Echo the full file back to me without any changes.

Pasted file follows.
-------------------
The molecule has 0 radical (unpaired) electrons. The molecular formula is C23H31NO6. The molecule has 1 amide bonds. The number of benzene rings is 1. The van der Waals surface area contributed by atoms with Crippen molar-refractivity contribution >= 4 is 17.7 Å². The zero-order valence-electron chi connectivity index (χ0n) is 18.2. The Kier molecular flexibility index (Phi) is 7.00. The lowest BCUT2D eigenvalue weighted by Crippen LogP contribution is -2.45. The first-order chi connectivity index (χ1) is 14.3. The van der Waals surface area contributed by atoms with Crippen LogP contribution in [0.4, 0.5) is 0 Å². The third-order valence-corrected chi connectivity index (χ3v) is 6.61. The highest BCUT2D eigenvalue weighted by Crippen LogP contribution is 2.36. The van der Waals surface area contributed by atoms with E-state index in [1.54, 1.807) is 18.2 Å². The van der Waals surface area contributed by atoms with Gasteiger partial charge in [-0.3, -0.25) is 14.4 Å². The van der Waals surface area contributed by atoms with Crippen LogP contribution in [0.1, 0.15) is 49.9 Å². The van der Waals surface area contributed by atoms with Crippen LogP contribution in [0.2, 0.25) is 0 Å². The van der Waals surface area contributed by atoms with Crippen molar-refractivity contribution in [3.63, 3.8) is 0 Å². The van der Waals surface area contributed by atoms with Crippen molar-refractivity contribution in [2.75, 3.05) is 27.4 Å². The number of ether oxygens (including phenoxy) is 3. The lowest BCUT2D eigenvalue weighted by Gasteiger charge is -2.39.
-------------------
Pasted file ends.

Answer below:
The molecule has 0 radical (unpaired) electrons. The molecular formula is C23H31NO6. The molecule has 1 amide bonds. The number of benzene rings is 1. The van der Waals surface area contributed by atoms with Crippen molar-refractivity contribution >= 4 is 17.7 Å². The zero-order valence-electron chi connectivity index (χ0n) is 18.2. The Kier molecular flexibility index (Phi) is 7.00. The lowest BCUT2D eigenvalue weighted by Crippen LogP contribution is -2.45. The first-order chi connectivity index (χ1) is 14.3. The van der Waals surface area contributed by atoms with Crippen LogP contribution in [0.4, 0.5) is 0 Å². The third-order valence-corrected chi connectivity index (χ3v) is 6.61. The highest BCUT2D eigenvalue weighted by Crippen LogP contribution is 2.36. The van der Waals surface area contributed by atoms with E-state index in [1.54, 1.807) is 18.2 Å². The van der Waals surface area contributed by atoms with Gasteiger partial charge in [-0.3, -0.25) is 14.4 Å². The van der Waals surface area contributed by atoms with Crippen LogP contribution in [0.1, 0.15) is 49.9 Å². The van der Waals surface area contributed by atoms with Crippen LogP contribution in [0.2, 0.25) is 0 Å². The van der Waals surface area contributed by atoms with Crippen molar-refractivity contribution in [3.63, 3.8) is 0 Å². The van der Waals surface area contributed by atoms with Crippen molar-refractivity contribution in [2.75, 3.05) is 27.4 Å². The number of ether oxygens (including phenoxy) is 3. The lowest BCUT2D eigenvalue weighted by Gasteiger charge is -2.39.